Now what? The storm isn’t over if we believe our “weather forecasters.” The folks over at The Institute for Trend Research, for example, are saying we are heading into rough waters in 2014. Not a full fledged storm such as we’ve just come through in 2008 and 2009, but a slowing down again. Once through that, 2015, 16 and 17 should be reasonable sailing again. This means, to me, that we need to continue to cut overhead, not add it (don’t hire FTE’s unless you absolutely have to in order to meet demand.) It means making sure the ship is light, tight and well tuned, not overpowered. Given that our destination hasn’t changed (prosperity and upward mobility for our citizens,) and that the wind has changed direction (global economic activity,) then we have to alter our course and re-set our sails (meaning change our business models, processes and procedures.) We may actually find this to be a better point of sail.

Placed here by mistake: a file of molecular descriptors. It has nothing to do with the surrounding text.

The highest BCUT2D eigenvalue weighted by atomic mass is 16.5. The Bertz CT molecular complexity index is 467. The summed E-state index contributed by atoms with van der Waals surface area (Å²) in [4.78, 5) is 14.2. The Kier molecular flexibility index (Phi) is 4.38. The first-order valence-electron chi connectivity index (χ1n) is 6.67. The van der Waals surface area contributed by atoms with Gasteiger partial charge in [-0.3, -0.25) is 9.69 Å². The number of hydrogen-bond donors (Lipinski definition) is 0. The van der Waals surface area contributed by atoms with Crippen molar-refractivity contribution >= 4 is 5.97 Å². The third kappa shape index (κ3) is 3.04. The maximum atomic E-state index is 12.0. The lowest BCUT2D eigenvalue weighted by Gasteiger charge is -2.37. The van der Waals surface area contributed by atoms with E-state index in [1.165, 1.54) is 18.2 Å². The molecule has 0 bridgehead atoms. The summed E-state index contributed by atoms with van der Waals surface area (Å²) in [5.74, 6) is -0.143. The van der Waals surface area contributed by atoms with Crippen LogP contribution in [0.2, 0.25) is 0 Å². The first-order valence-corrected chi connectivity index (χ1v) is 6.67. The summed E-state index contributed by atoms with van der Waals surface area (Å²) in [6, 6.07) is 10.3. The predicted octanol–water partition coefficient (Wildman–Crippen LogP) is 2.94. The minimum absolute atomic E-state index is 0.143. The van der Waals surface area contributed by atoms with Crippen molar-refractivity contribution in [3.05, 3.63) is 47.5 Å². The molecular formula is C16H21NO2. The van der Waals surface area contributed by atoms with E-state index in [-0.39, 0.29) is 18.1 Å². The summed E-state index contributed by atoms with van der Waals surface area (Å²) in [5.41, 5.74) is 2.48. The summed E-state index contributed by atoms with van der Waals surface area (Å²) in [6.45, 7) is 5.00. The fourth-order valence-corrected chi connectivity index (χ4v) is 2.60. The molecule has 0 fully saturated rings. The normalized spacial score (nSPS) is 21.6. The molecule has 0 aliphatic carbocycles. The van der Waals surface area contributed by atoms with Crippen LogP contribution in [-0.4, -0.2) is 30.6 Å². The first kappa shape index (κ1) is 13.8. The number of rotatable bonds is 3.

There is much work to be done, and, at many levels we are not getting it done. Much energy is being put into trying to change the wind, pointing fingers at crew-mates and blaming each other for not understanding where to go. Here are some things that I know: there are some fundamentals to making sure we are running a good business. We should get back to those fundamentals as best as we possibly can. There are times when a business has run its course and either needs to change drastically or even shut down. Perhaps something new can be built in its place. Change is relentless and is coming at us faster than ever; doing our best to understand it and adjust will be what allows us to survive – evolution is the survival of the most adaptable. We need to put our egos in our back pockets and be willing to learn from others on the global scene. I’ve stated that our economy is performing perfectly for the environment we’re in, I did not say it was a perfect economy. What can we learn from our North American Neighbors? How about Japan? How about China? The lessons, as always, can be what to do and what not to do. There can be pieces of other economies that we can apply as best practice if we are not too proud to learn.